Review: ‘Ghostwire: Tokyo’ takes Ubisoft’s formula to Japan
If you’re tired of the discourse surrounding what will certainly be 2022’s Game of the Year and my current favorite game of all time, Elden Ring, then prepare for a light sprinkling of discussion regarding one incredibly safe Ubisoft-style open world courtesy of Ghostwire: Tokyo.
Ghostwire: Tokyo debuted at E3 2019 in what quickly became an internet-famous presentation by its previous creative director Ikumi Nakamura (who, unfortunately, stopped work on the game shortly after due to health complications). She famously remarked while describing the game, “It’s spooky.” I’m extremely disheartened to report that the game is not very spooky.
Things kick off when our protagonist, a young and handsome lad named Akito, awakes from an accident possessed by the spirit KK, who grants him supernatural powers and the crucial ability to reluctantly engage in buddy-banter while adventuring. The city of Tokyo’s population has mysteriously vanished, and their spirits are adrift as a masked villain plots some nefarious something-or-others.
The introduction is long, rote, and full of exposition that lacks any real hook. Akito’s sister is central to the villain’s plot, though it’s not explicitly stated why that is. She’s also bedridden, which Akito blames himself for, and his parents are both dead. Do you feel bad for Akito yet? I didn’t either, because at this point of reading you know about as much about him as I did after several hours of playtime.
Ghostwire: Tokyo seems to believe character motivations can simply be hand-waived as long as someone in their family has suffered tragedy. Rather than spend any real amount of time learning about anyone or who they are as a character, the game is far more interested in expositing bland worldbuilding and explaining that everyone who’s involved in any part of the plot is doing so because they’re sad about someone in their family and no, you’re not going to learn anything meaningful about them in any reasonable amount of time.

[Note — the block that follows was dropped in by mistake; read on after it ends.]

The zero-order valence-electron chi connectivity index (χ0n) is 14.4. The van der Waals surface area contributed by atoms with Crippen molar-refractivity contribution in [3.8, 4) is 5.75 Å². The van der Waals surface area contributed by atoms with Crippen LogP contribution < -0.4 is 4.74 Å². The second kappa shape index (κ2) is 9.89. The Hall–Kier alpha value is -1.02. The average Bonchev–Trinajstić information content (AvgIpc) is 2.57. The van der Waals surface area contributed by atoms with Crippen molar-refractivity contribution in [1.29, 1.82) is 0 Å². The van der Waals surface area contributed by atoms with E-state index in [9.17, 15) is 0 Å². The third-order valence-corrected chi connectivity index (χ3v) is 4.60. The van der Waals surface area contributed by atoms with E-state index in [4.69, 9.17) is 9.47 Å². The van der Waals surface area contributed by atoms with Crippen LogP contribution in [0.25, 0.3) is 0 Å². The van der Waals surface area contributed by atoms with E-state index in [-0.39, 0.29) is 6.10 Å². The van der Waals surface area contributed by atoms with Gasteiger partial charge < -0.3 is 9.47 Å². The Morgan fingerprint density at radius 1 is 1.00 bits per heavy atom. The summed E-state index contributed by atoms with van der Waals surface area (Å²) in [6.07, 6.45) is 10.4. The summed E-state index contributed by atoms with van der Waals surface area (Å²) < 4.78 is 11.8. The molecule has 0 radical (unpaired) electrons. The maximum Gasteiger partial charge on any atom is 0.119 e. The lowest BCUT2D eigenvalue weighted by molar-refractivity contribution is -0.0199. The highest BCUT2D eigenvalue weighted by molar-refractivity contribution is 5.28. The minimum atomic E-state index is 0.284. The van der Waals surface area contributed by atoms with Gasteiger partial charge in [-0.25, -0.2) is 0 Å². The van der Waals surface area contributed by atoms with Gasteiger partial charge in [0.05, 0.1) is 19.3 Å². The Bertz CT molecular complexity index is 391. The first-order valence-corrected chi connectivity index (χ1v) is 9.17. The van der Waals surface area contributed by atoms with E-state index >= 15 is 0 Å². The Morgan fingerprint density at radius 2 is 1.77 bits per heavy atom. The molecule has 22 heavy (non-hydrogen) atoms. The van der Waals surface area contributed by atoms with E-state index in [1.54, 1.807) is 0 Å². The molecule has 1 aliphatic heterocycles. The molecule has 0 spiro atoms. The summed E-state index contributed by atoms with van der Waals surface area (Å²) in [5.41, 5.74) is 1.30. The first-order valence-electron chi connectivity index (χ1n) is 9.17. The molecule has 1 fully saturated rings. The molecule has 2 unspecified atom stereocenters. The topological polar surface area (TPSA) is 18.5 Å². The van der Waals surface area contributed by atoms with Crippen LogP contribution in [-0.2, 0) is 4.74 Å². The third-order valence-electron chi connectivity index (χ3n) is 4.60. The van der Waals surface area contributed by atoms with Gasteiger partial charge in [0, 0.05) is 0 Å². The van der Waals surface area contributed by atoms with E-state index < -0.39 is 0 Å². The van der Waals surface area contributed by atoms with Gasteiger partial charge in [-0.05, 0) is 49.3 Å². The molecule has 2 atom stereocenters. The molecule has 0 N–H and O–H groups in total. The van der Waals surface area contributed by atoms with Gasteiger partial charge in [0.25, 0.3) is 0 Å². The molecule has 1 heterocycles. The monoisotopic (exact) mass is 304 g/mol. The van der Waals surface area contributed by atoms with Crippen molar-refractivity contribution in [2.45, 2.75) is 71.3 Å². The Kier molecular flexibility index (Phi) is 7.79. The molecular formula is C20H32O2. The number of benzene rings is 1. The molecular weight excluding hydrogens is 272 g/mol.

So the character writing isn’t going to win any awards, let’s move on to the world itself. There are some pretty cool visuals that scream “concept art brought to life,” but these are relegated to linear hallways within the main story. The world itself is muddy, bland, and graphically unappealing most of the time. Shibuya underground is one exception, because the gloomy atmosphere works quite well in its claustrophobic setting. But above ground, the city all starts to blend together, and there have been much more convincing and artistically pleasing depictions of Tokyo prior to now (see: Yakuza).
The enemies that populate the world, however, sorta rule. Everything from headless children to faceless salarymen wielding umbrellas wander the streets. The variety is impressive, particularly of enemy sub-types, and these give combat a little extra spice. Unfortunately, the combat itself is far less interesting than the enemy designs.
Remember House of the Dead? That old arcade game with light guns where you were on rails and enemies sorta just shuffled in place in front of you while you fought them? That’s kinda how Ghostwire: Tokyo works. Imagine Resident Evil 7, but even less mobile.